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Survey of High-Beta Superthermal Plasma Events in the Interplanetary Medium as Observed by Ulysses Throughout its Mission Lifetime (1990–2009)

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2 Author(s)
Marhavilas, P.K. ; Dept. of Electr. & Comput. Eng., Democritus Univ. of Thrace, Xanthi, Greece ; Sarris, E.T.

The ratio of the plasma pressure to the magnetic field pressure (or the ratio of their energy densities)-plasma parameter “beta” (β)-is critical in determining the dynamics of the interaction of the solar wind with planetary magnetospheres and has important implications to the propagation of energetic particles and to the structure of the shocks. In the interplanetary space, the value of “beta” is usually in the range of 0.1-1.0, and the contribution of the superthermal particles to the plasma pressure is generally assumed negligible. However, the analysis of energetic particles and magnetic field measurements by the Ulysses spacecraft shows that, in a series of events, the energy density contained in the superthermal tail of the particle distribution is comparable to or even higher than the one of the magnetic field, creating conditions of high-beta plasma. In this paper, we extensively survey and analyze measurements of the energy density ratio (parameter ) of the energetic particles (20 keV-5 MeV) to the magnetic fields by Ulysses, for its entire trajectory (1990-2009), in order to find occurrences of high-beta (βep >; 1) superthermal plasma conditions. As expected, periods of dominant magnetic energy were observed most of the time, for the above mentioned particle energy range. Nevertheless, a number of 484 distinct periods with a total duration of 406.02 days were identified when the energy density carried by the energetic ions overwhelmingly dominated that of the magnetic field. These interplanetary high-beta (βep >; 1) events are characterized by a very high parameter (up to ~1733), a great total duration (of 406.02 days), and a large percentage (11.3%) of the total mission lifetime (in presence of energetic particle events). Furthermore, these events were detected within well-identified regions corresponding mainly to the following: 1) the vicinity of shock fronts; 2) the v- - icinity of large transient disturbances associated with shock waves; 3) filamentary magnetic structures; and 4) the vicinity of the Jovian magnetospheric environment. These events were also associated with energetic particle intensity enhancements due to the following: 1) reacceleration at interplanetary corotating interaction regions (CIRs), solar flare (blast), transient, and/or CME-driven shocks; 2) unusually large magnetic field depressions; 3) Jupiter's bow shock particle acceleration; and 4) leakage from Jupiter's magnetosphere.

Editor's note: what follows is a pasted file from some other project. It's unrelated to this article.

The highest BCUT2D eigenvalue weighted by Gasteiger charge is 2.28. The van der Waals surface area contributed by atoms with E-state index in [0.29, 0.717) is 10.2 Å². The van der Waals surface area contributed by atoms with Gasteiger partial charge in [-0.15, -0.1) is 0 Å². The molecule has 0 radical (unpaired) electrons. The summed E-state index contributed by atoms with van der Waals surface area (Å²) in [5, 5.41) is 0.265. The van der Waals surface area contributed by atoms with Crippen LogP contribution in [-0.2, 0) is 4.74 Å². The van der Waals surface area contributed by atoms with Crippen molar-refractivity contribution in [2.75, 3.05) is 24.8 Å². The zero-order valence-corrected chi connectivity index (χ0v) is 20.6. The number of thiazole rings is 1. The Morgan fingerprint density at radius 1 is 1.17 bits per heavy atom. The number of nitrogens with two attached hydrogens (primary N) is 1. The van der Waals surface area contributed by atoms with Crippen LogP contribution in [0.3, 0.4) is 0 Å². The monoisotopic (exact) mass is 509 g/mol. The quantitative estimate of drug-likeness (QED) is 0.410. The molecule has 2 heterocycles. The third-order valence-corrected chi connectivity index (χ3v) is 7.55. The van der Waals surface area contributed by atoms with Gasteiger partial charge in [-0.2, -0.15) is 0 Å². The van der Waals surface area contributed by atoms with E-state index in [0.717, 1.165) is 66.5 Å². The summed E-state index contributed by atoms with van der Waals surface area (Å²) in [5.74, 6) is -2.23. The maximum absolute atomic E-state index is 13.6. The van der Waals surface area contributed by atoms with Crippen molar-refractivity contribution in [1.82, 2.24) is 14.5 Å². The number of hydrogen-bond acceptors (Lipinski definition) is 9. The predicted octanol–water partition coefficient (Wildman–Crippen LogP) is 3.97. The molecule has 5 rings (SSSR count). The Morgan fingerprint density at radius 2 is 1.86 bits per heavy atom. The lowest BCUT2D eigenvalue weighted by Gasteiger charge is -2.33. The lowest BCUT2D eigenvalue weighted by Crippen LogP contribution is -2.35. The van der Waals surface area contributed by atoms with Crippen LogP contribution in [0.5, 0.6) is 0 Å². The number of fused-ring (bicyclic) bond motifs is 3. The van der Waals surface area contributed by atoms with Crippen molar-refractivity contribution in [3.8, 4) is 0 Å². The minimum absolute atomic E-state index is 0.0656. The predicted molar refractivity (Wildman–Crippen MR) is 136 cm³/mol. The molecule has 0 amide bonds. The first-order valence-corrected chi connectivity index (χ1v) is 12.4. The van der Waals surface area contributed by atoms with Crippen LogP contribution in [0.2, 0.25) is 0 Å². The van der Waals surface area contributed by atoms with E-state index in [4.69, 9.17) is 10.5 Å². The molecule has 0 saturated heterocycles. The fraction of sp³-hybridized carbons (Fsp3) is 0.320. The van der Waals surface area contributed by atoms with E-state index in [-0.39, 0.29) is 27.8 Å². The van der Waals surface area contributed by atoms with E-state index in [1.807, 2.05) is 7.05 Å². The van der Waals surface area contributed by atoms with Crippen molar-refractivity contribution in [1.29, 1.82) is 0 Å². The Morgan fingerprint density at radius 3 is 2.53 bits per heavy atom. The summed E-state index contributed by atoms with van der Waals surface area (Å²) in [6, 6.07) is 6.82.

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Plasma Science, IEEE Transactions on  (Volume:39 ,  Issue: 6 )